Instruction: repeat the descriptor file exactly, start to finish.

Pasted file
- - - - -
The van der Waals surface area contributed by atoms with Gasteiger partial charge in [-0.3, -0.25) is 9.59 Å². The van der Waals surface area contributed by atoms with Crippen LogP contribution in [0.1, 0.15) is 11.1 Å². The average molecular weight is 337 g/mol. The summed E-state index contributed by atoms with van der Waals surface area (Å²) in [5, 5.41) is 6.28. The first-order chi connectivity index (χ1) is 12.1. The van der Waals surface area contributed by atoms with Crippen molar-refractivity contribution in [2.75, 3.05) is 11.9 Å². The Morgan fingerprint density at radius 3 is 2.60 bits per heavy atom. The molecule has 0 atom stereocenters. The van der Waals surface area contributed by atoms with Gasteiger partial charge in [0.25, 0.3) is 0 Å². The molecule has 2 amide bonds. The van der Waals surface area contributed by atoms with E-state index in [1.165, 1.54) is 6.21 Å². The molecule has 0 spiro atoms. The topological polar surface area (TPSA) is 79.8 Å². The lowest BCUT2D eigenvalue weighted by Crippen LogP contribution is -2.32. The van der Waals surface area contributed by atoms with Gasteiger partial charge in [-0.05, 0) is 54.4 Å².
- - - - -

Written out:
The van der Waals surface area contributed by atoms with Gasteiger partial charge in [-0.3, -0.25) is 9.59 Å². The van der Waals surface area contributed by atoms with Crippen LogP contribution in [0.1, 0.15) is 11.1 Å². The average molecular weight is 337 g/mol. The summed E-state index contributed by atoms with van der Waals surface area (Å²) in [5, 5.41) is 6.28. The first-order chi connectivity index (χ1) is 12.1. The van der Waals surface area contributed by atoms with Crippen molar-refractivity contribution in [2.75, 3.05) is 11.9 Å². The Morgan fingerprint density at radius 3 is 2.60 bits per heavy atom. The molecule has 0 atom stereocenters. The van der Waals surface area contributed by atoms with Gasteiger partial charge in [0.25, 0.3) is 0 Å². The molecule has 2 amide bonds. The van der Waals surface area contributed by atoms with E-state index in [1.165, 1.54) is 6.21 Å². The molecule has 0 spiro atoms. The topological polar surface area (TPSA) is 79.8 Å². The lowest BCUT2D eigenvalue weighted by Crippen LogP contribution is -2.32. The van der Waals surface area contributed by atoms with Gasteiger partial charge in [-0.05, 0) is 54.4 Å².